After hearing from Laura Wingate, SVP, education, support, advocacy, for the Crohn’s and Colitis Foundation (CCF), speak at that former conference, I was excited to get the chance to reconnect with her at this year’s CBI summit. In the past two years, there has been an immense amount of progress made at the CCF in terms of their biosimilar educational efforts, as well as their comfort level with a single switch from the originator to the biosimilar. As Wingate shared, the community — which works with both patients and physicians — no longer has concerns about the concept of extrapolation, which, as we know, was a big concern originally. In fact, as she described, biosimilars are considered a natural part of the biologic treatment paradigm, and more could be done to emphasize that even brand products are biosimilars of themselves from batch-to-batch.
RWE has played — and will continue to play — a big role in increasing the patient and physician populations’ comfort level with biosimilars. In order to continue increasing patients’ knowledge about these products, Wingate urged manufacturers to more regularly share their recently published studies directly with their patient advocacy partners. These advocacy group-manufacturer conversations should also extend into the different challenges manufacturers are facing, as well. Information about why and how biosimilars are struggling to enter the market has critical implications for patient access and will impact cost savings for the patient — the latter of which Wingate emphasized was the most important factor that would encourage patients to drive the push for biosimilars. (Stay tuned for a future article about our conversation during the final panel of day one!)
Overall, collaboration was a key theme that arose throughout each stakeholder presentation. For instance, as one regional payer explained, in order to ensure a seamless roll-out of biosimilars to its members, it collaborated extensively with four of the largest stakeholder groups in the region. These stakeholders included patients and physicians, as well as employers and community members (e.g., business leaders and health systems).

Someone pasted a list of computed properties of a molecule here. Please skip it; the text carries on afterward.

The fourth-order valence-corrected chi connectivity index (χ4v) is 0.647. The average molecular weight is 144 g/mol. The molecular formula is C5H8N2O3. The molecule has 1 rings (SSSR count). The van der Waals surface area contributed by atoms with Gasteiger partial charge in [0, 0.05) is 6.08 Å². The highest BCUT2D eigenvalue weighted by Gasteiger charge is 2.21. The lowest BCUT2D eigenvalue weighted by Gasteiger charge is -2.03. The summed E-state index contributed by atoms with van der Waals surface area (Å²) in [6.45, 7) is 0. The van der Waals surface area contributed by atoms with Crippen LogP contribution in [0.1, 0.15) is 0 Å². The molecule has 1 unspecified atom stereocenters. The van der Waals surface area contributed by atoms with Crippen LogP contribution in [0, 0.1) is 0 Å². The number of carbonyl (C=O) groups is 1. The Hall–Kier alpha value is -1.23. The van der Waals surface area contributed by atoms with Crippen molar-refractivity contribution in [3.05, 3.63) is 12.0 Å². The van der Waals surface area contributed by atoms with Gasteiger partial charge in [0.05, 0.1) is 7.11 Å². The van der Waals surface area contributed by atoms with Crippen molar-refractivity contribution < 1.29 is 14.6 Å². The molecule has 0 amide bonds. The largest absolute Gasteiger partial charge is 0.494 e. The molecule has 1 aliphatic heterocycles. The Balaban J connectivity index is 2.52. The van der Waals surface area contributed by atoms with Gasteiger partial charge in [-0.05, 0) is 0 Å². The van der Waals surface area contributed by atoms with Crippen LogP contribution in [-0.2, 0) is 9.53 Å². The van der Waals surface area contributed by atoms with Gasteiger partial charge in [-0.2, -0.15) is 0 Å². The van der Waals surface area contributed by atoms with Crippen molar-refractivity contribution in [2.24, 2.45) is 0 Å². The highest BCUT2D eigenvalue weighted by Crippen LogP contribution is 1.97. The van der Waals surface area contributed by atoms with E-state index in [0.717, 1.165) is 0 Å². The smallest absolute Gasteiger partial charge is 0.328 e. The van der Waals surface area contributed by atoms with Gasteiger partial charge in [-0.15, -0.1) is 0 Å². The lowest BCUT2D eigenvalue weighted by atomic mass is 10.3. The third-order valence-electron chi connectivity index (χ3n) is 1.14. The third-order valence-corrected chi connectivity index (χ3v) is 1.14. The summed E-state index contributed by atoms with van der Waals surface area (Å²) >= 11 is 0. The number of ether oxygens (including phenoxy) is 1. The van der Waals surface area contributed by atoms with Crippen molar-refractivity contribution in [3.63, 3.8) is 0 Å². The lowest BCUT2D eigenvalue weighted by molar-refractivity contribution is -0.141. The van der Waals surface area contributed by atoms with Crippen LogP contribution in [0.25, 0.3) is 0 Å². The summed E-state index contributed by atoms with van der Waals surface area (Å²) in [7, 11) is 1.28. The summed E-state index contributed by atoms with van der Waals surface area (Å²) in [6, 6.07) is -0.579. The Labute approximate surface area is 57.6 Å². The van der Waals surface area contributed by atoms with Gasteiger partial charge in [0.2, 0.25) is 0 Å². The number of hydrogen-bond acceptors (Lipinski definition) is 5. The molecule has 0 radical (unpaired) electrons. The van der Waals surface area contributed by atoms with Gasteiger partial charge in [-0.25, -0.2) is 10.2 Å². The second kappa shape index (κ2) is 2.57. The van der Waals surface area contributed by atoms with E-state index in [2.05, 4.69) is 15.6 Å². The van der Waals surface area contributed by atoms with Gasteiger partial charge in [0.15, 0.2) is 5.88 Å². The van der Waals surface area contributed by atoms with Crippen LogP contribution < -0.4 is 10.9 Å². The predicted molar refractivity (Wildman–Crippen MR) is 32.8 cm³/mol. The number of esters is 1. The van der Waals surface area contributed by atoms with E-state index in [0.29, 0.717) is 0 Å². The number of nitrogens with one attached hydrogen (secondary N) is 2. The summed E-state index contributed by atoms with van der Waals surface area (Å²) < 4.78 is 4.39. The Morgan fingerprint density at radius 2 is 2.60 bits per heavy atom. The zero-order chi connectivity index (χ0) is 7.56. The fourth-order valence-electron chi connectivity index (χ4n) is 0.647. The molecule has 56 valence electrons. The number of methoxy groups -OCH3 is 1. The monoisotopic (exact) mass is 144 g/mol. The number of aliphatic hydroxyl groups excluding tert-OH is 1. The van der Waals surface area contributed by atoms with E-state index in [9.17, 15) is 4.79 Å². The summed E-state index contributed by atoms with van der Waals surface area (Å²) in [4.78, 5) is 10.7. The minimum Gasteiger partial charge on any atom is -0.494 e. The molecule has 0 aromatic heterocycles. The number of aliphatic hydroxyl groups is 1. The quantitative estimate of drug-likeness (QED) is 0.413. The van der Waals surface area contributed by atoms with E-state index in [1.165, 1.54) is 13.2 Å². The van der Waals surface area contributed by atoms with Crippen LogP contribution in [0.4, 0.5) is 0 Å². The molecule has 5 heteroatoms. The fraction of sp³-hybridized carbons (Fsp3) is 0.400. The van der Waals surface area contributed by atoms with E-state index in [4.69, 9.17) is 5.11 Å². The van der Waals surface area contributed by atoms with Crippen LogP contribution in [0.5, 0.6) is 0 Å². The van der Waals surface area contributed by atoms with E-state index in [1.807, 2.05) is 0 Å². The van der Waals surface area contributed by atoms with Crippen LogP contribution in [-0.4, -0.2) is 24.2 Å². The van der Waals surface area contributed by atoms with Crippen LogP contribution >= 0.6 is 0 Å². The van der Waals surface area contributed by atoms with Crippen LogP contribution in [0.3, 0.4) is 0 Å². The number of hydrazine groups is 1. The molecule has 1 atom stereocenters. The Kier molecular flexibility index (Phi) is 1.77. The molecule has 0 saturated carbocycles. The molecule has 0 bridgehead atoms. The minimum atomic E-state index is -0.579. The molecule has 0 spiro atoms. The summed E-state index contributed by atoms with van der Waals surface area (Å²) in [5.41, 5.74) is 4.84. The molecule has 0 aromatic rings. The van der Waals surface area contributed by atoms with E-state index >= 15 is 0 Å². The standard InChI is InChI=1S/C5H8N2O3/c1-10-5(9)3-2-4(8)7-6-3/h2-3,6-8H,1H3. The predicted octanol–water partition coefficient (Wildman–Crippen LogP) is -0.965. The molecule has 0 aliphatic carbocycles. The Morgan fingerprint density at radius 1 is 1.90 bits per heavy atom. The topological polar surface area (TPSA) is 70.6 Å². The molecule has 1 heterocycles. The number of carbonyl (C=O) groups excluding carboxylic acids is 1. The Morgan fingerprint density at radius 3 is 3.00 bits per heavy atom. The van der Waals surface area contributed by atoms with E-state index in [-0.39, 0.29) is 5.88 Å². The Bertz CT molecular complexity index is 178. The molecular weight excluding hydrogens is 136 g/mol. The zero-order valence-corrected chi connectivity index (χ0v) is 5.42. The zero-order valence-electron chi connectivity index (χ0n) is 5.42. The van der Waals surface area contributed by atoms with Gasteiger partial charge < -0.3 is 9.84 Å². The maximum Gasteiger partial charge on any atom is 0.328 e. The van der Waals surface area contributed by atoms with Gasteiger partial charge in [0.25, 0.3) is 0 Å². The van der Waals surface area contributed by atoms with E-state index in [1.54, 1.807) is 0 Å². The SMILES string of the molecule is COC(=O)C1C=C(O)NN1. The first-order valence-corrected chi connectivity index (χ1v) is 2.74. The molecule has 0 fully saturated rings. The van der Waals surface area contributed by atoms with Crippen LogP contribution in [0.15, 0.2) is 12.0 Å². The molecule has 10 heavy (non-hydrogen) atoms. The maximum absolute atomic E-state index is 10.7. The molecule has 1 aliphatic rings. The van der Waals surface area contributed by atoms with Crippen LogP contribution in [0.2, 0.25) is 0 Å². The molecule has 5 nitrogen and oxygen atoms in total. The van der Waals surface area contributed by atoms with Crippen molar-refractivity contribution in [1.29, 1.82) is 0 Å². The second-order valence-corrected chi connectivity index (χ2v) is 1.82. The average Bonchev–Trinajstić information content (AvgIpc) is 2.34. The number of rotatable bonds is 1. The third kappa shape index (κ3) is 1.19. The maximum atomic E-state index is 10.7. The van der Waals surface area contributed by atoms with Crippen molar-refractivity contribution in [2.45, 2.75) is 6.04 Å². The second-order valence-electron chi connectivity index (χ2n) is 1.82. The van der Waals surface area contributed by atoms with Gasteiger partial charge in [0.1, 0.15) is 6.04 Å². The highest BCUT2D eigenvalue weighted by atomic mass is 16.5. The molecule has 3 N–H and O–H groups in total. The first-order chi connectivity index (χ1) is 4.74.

In many instances today, payers have been hesitant to commit to biosimilars, given the short-term risks this transition poses, including fears over patients not converting and/or the loss of innovator rebates. Implementing a biosimilar transition plan is not going to be as simple as a step edit or a prior authorization conversion. Managing the needs and concerns of the four major stakeholder groups will not be accomplished via a 90-day communication initiative. Rather, this particular payer — which went on to have great success implementing biosimilars — had to address a number of questions, one of the most important being which tools could be used in order to make it more appealing for stakeholders to make the change to the biosimilar (e.g. adjusting fee schedules to incentivize physicians).